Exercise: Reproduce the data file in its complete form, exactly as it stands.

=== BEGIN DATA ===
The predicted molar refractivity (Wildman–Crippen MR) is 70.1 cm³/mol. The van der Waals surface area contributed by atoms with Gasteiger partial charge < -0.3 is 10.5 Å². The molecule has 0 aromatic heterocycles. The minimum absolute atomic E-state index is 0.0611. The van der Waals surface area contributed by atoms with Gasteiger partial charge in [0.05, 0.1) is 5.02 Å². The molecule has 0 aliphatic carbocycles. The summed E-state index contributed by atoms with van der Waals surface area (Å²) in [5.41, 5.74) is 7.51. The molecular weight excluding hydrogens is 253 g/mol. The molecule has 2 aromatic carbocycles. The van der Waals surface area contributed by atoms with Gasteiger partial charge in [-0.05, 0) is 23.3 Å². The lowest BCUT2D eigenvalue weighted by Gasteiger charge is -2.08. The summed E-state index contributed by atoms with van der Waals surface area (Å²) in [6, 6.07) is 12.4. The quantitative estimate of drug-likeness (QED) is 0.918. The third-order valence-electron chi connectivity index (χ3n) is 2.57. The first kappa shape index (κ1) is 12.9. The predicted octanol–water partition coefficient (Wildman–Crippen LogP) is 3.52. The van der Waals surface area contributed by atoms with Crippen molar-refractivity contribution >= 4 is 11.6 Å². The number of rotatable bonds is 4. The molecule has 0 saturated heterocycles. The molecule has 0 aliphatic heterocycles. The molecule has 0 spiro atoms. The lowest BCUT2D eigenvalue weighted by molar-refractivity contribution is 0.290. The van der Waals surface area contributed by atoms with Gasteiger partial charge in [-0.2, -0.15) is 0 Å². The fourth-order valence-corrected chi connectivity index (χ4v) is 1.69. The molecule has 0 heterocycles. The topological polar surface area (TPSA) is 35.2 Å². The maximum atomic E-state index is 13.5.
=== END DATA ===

The predicted molar refractivity (Wildman–Crippen MR) is 70.1 cm³/mol. The van der Waals surface area contributed by atoms with Gasteiger partial charge < -0.3 is 10.5 Å². The molecule has 0 aromatic heterocycles. The minimum absolute atomic E-state index is 0.0611. The van der Waals surface area contributed by atoms with Gasteiger partial charge in [0.05, 0.1) is 5.02 Å². The molecule has 0 aliphatic carbocycles. The summed E-state index contributed by atoms with van der Waals surface area (Å²) in [5.41, 5.74) is 7.51. The molecular weight excluding hydrogens is 253 g/mol. The molecule has 2 aromatic carbocycles. The van der Waals surface area contributed by atoms with Gasteiger partial charge in [-0.05, 0) is 23.3 Å². The lowest BCUT2D eigenvalue weighted by Gasteiger charge is -2.08. The summed E-state index contributed by atoms with van der Waals surface area (Å²) in [6, 6.07) is 12.4. The quantitative estimate of drug-likeness (QED) is 0.918. The third-order valence-electron chi connectivity index (χ3n) is 2.57. The first kappa shape index (κ1) is 12.9. The predicted octanol–water partition coefficient (Wildman–Crippen LogP) is 3.52. The van der Waals surface area contributed by atoms with Crippen molar-refractivity contribution >= 4 is 11.6 Å². The number of rotatable bonds is 4. The molecule has 0 saturated heterocycles. The molecule has 0 aliphatic heterocycles. The molecule has 0 spiro atoms. The lowest BCUT2D eigenvalue weighted by molar-refractivity contribution is 0.290. The van der Waals surface area contributed by atoms with Gasteiger partial charge in [-0.2, -0.15) is 0 Å². The fourth-order valence-corrected chi connectivity index (χ4v) is 1.69. The molecule has 0 heterocycles. The topological polar surface area (TPSA) is 35.2 Å². The maximum atomic E-state index is 13.5.